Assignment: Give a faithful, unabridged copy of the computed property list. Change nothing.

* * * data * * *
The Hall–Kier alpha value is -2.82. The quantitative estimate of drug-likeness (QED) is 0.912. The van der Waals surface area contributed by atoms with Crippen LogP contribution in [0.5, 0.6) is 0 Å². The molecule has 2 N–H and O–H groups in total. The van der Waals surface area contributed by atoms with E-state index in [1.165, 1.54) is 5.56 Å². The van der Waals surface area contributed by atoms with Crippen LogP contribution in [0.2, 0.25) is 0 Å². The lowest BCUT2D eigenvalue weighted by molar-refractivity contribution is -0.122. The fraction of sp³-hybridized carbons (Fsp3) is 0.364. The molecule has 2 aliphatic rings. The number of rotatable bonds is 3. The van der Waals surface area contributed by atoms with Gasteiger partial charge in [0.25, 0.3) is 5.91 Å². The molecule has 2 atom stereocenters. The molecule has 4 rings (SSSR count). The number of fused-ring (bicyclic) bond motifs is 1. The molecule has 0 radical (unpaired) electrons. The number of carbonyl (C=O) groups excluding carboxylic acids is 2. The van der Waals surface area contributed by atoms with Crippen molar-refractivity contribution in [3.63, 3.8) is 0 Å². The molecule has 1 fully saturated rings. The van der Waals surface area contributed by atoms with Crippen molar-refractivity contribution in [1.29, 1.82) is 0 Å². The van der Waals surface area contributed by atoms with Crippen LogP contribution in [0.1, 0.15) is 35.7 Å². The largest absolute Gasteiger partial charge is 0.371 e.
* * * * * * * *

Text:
The Hall–Kier alpha value is -2.82. The quantitative estimate of drug-likeness (QED) is 0.912. The van der Waals surface area contributed by atoms with Crippen LogP contribution in [0.5, 0.6) is 0 Å². The molecule has 2 N–H and O–H groups in total. The van der Waals surface area contributed by atoms with E-state index in [1.165, 1.54) is 5.56 Å². The van der Waals surface area contributed by atoms with Crippen LogP contribution in [0.2, 0.25) is 0 Å². The lowest BCUT2D eigenvalue weighted by molar-refractivity contribution is -0.122. The fraction of sp³-hybridized carbons (Fsp3) is 0.364. The molecule has 2 aliphatic rings. The number of rotatable bonds is 3. The van der Waals surface area contributed by atoms with Gasteiger partial charge in [0.25, 0.3) is 5.91 Å². The molecule has 2 atom stereocenters. The molecule has 4 rings (SSSR count). The number of fused-ring (bicyclic) bond motifs is 1. The molecule has 0 radical (unpaired) electrons. The number of carbonyl (C=O) groups excluding carboxylic acids is 2. The van der Waals surface area contributed by atoms with Crippen molar-refractivity contribution in [3.63, 3.8) is 0 Å². The molecule has 1 fully saturated rings. The van der Waals surface area contributed by atoms with Crippen molar-refractivity contribution in [1.29, 1.82) is 0 Å². The van der Waals surface area contributed by atoms with Crippen LogP contribution in [0.1, 0.15) is 35.7 Å². The largest absolute Gasteiger partial charge is 0.371 e.